• Work to link budget, project planning, procurement and spending data.
  • Increase public participation in budget formulation and execution, including holding public hearings during the budget process.
  • Work to disclose budget data at the federal, state and Local government level.
  1. Opening government public procurement and contracting and publishing contracts

Public procurement is critical to economic growth and development. It is also government’s number one corruption risk. It sits at the nexus of revenue generation, budget planning, resource management and delivery of public goods. Openness in contracting also encourages entrepreneurship, a fairer business environment, and a thriving small business sector. We will ensure that all our public contracts are awarded and managed openly and fairly, supporting business & civic oversight and providing open data on public contracting activities.  To do this, we will:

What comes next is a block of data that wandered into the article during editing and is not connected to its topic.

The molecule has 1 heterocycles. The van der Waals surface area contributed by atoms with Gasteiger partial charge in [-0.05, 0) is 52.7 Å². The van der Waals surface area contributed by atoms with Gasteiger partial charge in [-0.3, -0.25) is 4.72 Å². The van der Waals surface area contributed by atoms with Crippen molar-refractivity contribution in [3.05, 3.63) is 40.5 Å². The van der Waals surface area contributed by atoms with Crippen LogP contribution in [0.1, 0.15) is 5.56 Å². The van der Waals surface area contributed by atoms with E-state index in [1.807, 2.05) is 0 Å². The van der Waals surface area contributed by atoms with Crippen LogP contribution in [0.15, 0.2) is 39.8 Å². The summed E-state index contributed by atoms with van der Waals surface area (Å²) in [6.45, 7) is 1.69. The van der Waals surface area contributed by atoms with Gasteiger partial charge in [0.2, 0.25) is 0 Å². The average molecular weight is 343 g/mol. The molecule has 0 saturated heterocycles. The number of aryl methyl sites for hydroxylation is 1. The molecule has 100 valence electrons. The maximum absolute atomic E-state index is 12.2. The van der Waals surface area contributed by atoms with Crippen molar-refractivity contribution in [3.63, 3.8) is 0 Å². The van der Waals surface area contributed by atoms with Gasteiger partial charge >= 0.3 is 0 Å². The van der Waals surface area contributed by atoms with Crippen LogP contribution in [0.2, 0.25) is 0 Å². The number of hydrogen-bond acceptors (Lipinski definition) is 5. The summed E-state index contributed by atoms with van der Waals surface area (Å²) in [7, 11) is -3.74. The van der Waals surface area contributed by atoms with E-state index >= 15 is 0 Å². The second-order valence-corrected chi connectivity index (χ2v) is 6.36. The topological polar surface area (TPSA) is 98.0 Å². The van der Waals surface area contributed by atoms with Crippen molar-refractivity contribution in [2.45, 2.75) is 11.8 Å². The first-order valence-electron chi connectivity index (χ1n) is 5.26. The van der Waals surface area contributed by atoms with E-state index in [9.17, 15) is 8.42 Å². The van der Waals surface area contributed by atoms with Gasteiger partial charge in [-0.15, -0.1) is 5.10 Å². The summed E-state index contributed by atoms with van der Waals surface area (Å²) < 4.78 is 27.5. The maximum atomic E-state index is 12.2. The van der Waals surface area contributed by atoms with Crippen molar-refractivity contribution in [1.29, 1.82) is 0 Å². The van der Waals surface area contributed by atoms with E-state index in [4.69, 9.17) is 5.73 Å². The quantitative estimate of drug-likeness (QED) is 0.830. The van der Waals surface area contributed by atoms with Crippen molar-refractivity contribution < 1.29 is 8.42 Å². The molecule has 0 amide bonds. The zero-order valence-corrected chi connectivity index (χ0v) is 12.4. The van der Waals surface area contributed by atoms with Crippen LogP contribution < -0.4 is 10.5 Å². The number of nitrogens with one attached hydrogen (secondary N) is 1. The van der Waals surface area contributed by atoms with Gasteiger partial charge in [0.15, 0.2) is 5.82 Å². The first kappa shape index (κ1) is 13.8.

• Support the disclosure of information across the entire chain of government contracting and procurement from planning to tender, to award and to the contract itself (including publishing contracts by default) to implementation to closure.
  • In particular, disclose all existing oil and mining sector contracts between the government and companies, including those governing exploration and production activities as well as other important deals, e.g. the crude oil for product swaps.
  • Share all this information as open data with unique identifiers to aid analysis, sharing, reuse and interoperability (using the Open Contracting Data Standard).